Purchasers in schools not confident in buying decisions

Gurjit Degun
3 October 2013

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More than 60 per cent of procurement professionals in schools are not completely confident in their buying decisions.

That’s according to the first annual National School Procurement Survey, carried out by Incensu – a supplier for the education sector – over the summer.

Almost 40 per cent of those questioned said they were “completely confident” in their buying decisions, while some were “slightly concerned”.

The findings revealed that confidence was undermined by challenges such as lack of funding; keeping abreast of the latest policies and legislation; accessing grants; getting enough information about companies before using them; and finding companies available to work with schools.

Almost 80 per cent of respondents believe that schools achieved best value for money in their buying decisions “most of the time”. Only 14 per cent agreed that this was always the case, and 8 per cent said best value for money was “not always” achieved. 

The results showed that schools place value for money and reliability above cost when deciding on awarding contracts. Almost all respondents (96 per cent) said value for money was “very important” and 97 per cent of schools said reliability was “very important”.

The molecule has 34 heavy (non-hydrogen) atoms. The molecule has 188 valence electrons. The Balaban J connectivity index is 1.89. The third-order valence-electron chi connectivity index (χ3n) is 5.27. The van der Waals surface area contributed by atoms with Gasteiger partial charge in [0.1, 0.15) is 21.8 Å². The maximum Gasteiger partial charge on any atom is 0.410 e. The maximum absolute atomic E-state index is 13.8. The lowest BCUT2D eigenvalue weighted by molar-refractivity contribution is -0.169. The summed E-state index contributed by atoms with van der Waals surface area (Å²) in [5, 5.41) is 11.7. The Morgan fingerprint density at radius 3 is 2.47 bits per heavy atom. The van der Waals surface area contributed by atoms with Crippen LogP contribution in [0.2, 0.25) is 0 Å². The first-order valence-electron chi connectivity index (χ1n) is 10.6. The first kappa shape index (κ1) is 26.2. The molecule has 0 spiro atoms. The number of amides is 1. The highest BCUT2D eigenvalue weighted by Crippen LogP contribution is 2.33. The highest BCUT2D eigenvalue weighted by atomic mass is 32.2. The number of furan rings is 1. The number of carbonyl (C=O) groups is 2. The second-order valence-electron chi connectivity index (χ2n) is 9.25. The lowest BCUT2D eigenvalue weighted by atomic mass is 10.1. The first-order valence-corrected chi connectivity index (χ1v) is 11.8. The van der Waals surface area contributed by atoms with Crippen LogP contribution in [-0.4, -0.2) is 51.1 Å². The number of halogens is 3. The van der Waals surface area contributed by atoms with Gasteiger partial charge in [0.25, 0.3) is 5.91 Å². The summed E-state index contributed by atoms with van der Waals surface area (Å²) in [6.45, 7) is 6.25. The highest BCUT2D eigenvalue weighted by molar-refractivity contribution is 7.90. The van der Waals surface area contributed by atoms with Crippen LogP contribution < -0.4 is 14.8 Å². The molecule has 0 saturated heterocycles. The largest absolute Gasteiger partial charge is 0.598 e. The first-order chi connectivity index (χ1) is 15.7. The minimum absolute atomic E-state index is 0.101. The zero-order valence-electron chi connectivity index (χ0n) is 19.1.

According to the study of 98 people, which included headteachers, governors and bursars, schools want to use local suppliers but feel limited by the apparent lack of reputable companies. Eighty-four per cent of those surveyed said that schools “could be encouraged to buy locally as long as they could be reassured that they would receive best value for money”.

Peter Melville, school business director at William Edwards School in Grays, Essex, and founder of Incensu, said the survey highlighted the need for action to improve the procurement experience for both schools and suppliers. 

“Schools still lack complete confidence in procurement,” he said. “The question now is how to increase this confidence. We need to work together to provide school procurement training and also share information with each other about which companies are best to do business with.”

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